I would also like to address two recent events that affected the Renal franchise. First is the Cardiovascular and Renal Drug Advisory Committee held last week. We are pleased that the majority of the committee agreed that the indication for phosphate binder should be expanded to include patients with CKD not yet on dialysis. While they voted that phosphorus is not a validated surrogate their subsequent vote demonstrated that it is a valid surrogate that an elevated phosphorus level in these patients has a negative clinical consequence.

The second event was our announcement on Monday that the FDA had approved Renvela, sevelamer carbonate, to control phosphorus in CKD patients not on dialysis. We plan to launch Renvela in the US in the first quarter of next year, and as previously communicated; we plan to file an NDA for a powder formulation and a supplemental NDA for the use of Renvela in CKD patients not on dialysis in the first half of 2008.

Additionally, we'll begin our international filings, including filing Renvela for CKD patients both on and not on dialysis, as well as the powder formulation for European audience in the first half of 2008.

Henri Termeer

John, thank you very much. [Jim Geraghty], President of Cardiac Division.

Jim Geraghty

Thank you, Henri. We were indeed, as you mentioned, very pleased to receive last week the final EMEA authorization for the launch of Cholestagel in Europe. As you may recall, this product was initially approved subject to a number of post-approval commitments a few years ago. It has a broad label in primary hypercholesterolemia and we've now worked with the EMEA to develop a strategy focused on FH, familial hypercholesterolemia, another very high risk patients.

We are particularly focusing on FH patients who are not able to get to goal despite being on both maximum statin dosages and Ezetimibe. So, we are now looking forward to bring Cholestagel to these patients who have extremely high LDL levels and are high risk of cardiovascular disease and indeed often suffer a first heart attack as young adults. 55% to 80% of all men with this disease will experience first cardiovascular event before age 60.

Now 75% to 80% of these patients cannot reach target LDL levels even with existing therapies, both optimal statin and Ezetimibe, and Cholestagel has the highly attractive [add-on] therapy option as a non-absorb, non-systemic and very safe agents.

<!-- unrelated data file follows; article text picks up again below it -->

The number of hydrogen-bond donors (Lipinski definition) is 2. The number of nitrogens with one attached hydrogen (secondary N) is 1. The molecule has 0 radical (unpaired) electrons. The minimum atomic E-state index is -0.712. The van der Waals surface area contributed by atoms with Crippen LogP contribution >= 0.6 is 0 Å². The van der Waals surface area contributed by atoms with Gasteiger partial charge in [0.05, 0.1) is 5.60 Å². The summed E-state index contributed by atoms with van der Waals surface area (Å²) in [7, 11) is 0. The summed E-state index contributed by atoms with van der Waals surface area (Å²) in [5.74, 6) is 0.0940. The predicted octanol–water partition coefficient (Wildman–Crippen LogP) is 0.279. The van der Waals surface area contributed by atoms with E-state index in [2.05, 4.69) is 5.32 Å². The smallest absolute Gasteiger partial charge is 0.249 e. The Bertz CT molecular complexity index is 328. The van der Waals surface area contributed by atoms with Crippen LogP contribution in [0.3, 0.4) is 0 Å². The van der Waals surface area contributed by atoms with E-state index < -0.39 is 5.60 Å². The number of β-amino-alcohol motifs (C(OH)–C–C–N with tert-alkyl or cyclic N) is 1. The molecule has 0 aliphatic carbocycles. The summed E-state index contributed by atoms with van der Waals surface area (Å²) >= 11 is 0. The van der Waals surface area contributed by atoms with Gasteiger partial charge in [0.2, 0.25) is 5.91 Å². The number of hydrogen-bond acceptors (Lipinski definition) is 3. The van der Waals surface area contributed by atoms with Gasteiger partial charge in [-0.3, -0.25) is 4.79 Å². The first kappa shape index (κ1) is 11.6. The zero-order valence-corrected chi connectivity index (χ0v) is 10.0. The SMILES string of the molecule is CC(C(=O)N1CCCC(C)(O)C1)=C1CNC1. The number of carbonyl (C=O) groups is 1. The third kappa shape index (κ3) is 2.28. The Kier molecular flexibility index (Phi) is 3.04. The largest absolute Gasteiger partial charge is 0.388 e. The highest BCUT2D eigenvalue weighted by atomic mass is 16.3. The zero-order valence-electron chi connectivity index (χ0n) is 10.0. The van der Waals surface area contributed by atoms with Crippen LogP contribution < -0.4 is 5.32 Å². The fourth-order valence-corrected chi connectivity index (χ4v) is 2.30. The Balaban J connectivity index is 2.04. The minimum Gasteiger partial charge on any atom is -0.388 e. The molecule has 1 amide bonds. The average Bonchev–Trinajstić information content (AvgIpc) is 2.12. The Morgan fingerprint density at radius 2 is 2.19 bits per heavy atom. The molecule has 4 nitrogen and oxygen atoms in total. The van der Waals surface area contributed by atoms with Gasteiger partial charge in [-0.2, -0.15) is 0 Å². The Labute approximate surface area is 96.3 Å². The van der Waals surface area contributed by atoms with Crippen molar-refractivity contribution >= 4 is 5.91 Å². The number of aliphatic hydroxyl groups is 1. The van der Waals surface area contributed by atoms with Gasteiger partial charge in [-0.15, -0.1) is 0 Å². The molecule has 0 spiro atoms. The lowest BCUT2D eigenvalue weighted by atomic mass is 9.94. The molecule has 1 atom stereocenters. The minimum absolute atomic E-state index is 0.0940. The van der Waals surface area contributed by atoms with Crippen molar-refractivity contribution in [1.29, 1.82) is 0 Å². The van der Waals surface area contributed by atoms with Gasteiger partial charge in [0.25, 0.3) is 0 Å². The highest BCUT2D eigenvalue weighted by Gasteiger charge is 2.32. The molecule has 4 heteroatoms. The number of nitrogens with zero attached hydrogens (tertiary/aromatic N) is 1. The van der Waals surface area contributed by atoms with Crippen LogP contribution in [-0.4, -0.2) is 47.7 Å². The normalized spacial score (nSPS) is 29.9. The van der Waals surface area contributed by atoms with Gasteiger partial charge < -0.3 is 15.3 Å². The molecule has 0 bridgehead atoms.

So, we will be approaching this market in a very cost effective and Genzyme like way. The majority of these patients are following a highly specialized lipid clinics numbering about 20 to 30 in major markets in Europe. We'll be starting our launch in Northern Europe in Q4 and expanding throughout year of during 2008, covering these markets initially with a small and highly focused sales force, heavily leveraging Genzyme's significant infrastructure in this countries.

Overtime, we see significant growth potential from increased diagnose of FH and from usage of this product in broader non-FH high-risk population and longer-term interesting opportunities in other indications, which we hope to discuss further at some point in the future.

Henri Termeer

Thank you, Jim. Ann Merrifield, President of the Biosurgery Division.

Ann Merrifield

Thank you, Henri. We were very pleased with our third quarter results Synvisc revenue growth at 9% represents our strongest year-over-year comparisons since we took pricing action at the end of last year and belies even stronger unit growth. In US, for example, we were up 14% in kit volume third quarter over a year ago.

So, we are maintaining our lead market position. Our key objective as we put all our energies toward the launch of Synvisc-One early next year in US and Europe. As we dive into our strategies for that launch, we become even more excited about the prospects for that product both in expanding the patient population that we opt to viscosupplementation as a treatment modality for convenience sake, but also when patients have comorbidities, which counter indicate multiple injections. So, we become more excited about the expanded reach and actually more excited about the positioning, if you will, to payers and the costs, and economics of reducing the number of injections, the number of hospital visits.

So, again, as we dive into that we've become more excited about the prospects of Synvisc-One in the market for next year. And are also heartened, of course, by the continued progress of our Sepra product line, 25% year-over-year growth shows the quick payback, frankly, on the increased sales and marketing investment in US, which we made in the first quarter of this year. So, great quarter and we look forward to reporting more as we move forward into these launches. Thank you.

Henri Termeer

[Joe Labaki], the gentleman runs the transplantation business.

Joe Labaki

Thank you, Henri. As Henri mentioned, the transplant business continues to grow very nicely globally with our main product Thymoglobulin being the driver. Thymo continues to grow not only in its current market in solid transplant, but in the markets of bone marrow transplant and treatment of hematology. So, we've also seen growth internationally in new markets as we leveraged the existing structure of Genzyme to Thymoglobulin to other parts of the world.

In the clinical market, we continue to grow Thymo into new areas. Our Trim study looking at the solid organ transplant for minimization of steroids will be submitted to the American Journal of Transplantation. So, we would look to get some good data out of that as well as looking at a three-year follow around those patients.